“My rehabilitation is going as planned,” he said. “I have started playing rounds of golf and according to my therapists and doctors, I am ahead of schedule. These last few months have been a very humbling experience and a long process. However, I can see the light at the end of the tunnel and I look forward to finally playing a round of golf pain free! I work out daily and I am practicing hard to make my personal goal of returning to the PGA Tour in October. I don’t see why I won’t reach my goal.”
In October, the PGA will begin a new tournament schedule with the season beginning at the end of one calendar year and stretching into the next. Adams expects to be back on top of his game when the new season rolls around.
Away from the course
Since he has been away from competitive golf, Adams has had time to concentrate on two things very important to him — a new teaching academy near Athens and his family. He started the Blake Adams Golf Academy (BAGA) with his swing coach John Tillery. The idea was to bring elite instruction at an affordable price to golfers of all abilities.
“My surgery back in January definitely allowed me to shift my focus to the birth of the Academy,” he said. “It has been a vision of mine for almost 10 years and it became reality over two years ago when John and I began working on our model. Playing on the PGA Tour is my job and outside of my faith and family, it requires all of my attention. Since my surgery and recovery will sideline me from the PGA Tour until October, I was able to concentrate on the Academy and dive headfirst into it.”
Tillery said the idea came out of a desire to help junior golfers at the high school level more than anything else.
“Blake and I both have gone back and forth trying to figure out how to do it and a good place for it,” Tillery said. “Finally with his injury, we really were able to put in the time to get it done. The genesis of the whole thing was having the things that players need to develop their game, especially at the junior level.”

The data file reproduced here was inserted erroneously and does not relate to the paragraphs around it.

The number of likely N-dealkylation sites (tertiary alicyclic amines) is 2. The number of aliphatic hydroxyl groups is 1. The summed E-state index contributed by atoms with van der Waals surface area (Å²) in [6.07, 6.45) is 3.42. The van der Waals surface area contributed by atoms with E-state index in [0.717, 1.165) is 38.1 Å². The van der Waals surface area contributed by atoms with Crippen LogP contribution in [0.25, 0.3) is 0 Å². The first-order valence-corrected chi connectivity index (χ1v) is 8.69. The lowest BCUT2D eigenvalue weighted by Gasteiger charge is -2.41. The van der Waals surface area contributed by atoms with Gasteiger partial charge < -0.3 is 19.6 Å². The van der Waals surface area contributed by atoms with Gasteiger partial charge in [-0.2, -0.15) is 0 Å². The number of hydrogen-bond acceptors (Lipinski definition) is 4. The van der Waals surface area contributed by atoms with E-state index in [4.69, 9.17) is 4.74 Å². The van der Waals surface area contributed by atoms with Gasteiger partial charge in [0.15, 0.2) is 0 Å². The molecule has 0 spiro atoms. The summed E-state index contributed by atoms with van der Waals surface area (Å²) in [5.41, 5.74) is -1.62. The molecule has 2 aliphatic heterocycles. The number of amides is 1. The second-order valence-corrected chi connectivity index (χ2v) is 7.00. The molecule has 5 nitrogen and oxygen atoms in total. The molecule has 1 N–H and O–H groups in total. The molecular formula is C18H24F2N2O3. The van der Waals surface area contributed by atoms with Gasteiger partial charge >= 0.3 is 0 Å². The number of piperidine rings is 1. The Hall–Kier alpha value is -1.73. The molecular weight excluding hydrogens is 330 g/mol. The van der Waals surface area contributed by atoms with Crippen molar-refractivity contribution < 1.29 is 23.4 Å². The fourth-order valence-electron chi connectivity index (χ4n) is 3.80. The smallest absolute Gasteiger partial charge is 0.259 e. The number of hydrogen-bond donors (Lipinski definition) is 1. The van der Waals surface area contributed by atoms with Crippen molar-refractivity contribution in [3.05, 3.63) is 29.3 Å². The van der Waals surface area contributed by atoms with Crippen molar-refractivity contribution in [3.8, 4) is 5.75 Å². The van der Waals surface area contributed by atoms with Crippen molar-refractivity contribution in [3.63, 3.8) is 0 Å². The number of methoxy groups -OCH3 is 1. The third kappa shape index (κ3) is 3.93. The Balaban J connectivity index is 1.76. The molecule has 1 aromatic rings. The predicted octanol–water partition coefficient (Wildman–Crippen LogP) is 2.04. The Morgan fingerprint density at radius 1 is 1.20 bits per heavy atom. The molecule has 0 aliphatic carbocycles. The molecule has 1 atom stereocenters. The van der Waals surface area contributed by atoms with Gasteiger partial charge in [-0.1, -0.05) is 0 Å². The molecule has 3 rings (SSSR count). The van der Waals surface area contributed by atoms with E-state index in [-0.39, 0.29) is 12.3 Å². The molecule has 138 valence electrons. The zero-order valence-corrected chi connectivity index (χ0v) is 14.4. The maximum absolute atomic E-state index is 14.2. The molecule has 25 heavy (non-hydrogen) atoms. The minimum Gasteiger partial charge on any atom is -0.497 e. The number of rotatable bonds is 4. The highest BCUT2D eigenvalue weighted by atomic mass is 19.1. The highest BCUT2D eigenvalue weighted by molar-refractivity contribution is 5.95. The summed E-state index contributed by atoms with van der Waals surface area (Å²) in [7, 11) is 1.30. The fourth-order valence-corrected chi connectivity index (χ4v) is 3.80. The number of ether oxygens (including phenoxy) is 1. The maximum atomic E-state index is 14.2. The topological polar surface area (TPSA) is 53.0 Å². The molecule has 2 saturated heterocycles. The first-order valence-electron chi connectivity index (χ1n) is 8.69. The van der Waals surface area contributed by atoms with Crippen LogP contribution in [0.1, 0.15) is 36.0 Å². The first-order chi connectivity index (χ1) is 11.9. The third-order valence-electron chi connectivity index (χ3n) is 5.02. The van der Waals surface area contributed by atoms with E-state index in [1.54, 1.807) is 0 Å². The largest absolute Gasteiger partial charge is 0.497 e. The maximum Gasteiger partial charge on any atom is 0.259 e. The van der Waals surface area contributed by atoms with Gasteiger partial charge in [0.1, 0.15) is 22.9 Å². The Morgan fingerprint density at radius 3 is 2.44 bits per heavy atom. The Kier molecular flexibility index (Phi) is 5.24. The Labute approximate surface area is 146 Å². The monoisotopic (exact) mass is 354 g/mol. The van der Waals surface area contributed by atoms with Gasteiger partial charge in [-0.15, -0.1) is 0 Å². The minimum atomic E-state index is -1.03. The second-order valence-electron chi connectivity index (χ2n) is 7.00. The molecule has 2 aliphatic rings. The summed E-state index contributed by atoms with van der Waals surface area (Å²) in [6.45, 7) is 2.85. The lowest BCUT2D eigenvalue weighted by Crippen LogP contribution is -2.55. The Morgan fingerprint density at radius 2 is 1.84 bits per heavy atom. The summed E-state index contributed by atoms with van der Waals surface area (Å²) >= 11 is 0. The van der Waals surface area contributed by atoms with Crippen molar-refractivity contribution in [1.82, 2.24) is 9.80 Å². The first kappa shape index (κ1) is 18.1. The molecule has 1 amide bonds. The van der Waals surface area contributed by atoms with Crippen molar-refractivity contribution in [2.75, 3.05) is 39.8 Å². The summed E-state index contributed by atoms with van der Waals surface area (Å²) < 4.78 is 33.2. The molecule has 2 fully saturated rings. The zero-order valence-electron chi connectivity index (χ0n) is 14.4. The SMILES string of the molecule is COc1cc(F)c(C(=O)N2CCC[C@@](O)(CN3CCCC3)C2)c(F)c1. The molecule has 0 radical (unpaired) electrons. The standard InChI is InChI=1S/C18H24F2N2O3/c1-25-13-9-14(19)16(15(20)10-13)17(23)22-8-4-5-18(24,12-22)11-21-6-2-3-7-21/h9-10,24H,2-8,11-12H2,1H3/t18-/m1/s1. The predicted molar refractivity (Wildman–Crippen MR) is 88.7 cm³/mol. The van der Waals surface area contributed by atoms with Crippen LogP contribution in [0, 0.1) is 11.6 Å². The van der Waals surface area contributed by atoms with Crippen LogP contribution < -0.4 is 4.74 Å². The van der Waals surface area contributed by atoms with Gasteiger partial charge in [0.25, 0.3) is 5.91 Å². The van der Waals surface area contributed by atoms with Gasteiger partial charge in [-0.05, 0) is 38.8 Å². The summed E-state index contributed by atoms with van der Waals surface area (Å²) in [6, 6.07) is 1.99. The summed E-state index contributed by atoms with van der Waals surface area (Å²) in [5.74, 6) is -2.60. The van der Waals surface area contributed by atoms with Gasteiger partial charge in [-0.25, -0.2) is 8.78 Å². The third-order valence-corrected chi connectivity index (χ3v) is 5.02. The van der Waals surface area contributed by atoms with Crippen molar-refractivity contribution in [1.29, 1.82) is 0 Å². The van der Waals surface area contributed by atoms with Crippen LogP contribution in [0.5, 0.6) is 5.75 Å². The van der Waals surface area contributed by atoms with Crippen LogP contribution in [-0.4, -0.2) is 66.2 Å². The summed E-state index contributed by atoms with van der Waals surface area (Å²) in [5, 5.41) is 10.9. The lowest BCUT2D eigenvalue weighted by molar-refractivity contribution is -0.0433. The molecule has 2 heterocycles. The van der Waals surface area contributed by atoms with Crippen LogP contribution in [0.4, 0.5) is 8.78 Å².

“The junior golf programs start them young and do a good job of teaching them the game,” he said. “Then when they get to high school, unless they have their own individual coach, they aren’t getting quality coaching.”
Adams said it was a natural partnership between the two.
“(Tillery) is one of the best in the business,” Adams said. “He is young and passionate about improving the game of his students and will go to all necessary lengths to make sure they leave with a clear vision and understanding of his instruction ... and that to me is what the BAGA is all about. I trust him with my own golf game and career and the BAGA is very lucky to have him.”
Partnering with Lane Creek Golf Club in Oconee County, the Academy started in April, and it is Adams’ goal to expand the mission of the school.
“My dreams for the Academy have and will always be to help grow the game of golf through top level and affordable instruction,” he said. “I want to grow the Blake Adams Golf Academy into an elite facility that people will travel to from all over to improve their golf game.”
In addition to the Academy, the other priority during his recovery has been his family. Spending time with his wife Beth and his children Jake and Libby has made the time away from the game he loves a lot easier.
“I view these last six months as a blessing,” he said. “This surgery will hopefully lead to pain-free golf, but most importantly I have been able to push pause on my career and, for once, I have been able to be a hands-on husband and father. I have coached my little boy’s basketball and baseball teams and attended dance recitals for my little girl. My wife and I have been able to live under one roof for the first time in our marriage in 2005 and I have been a presence in my children’s lives. People only see the glitz and glamour of PGA Tour and never realize how much time I spend away from my family. Being at home this year has been the most fulfilling time in my life and even though I look forward to my return to the PGA Tour ... it is going to be hard to leave my family.”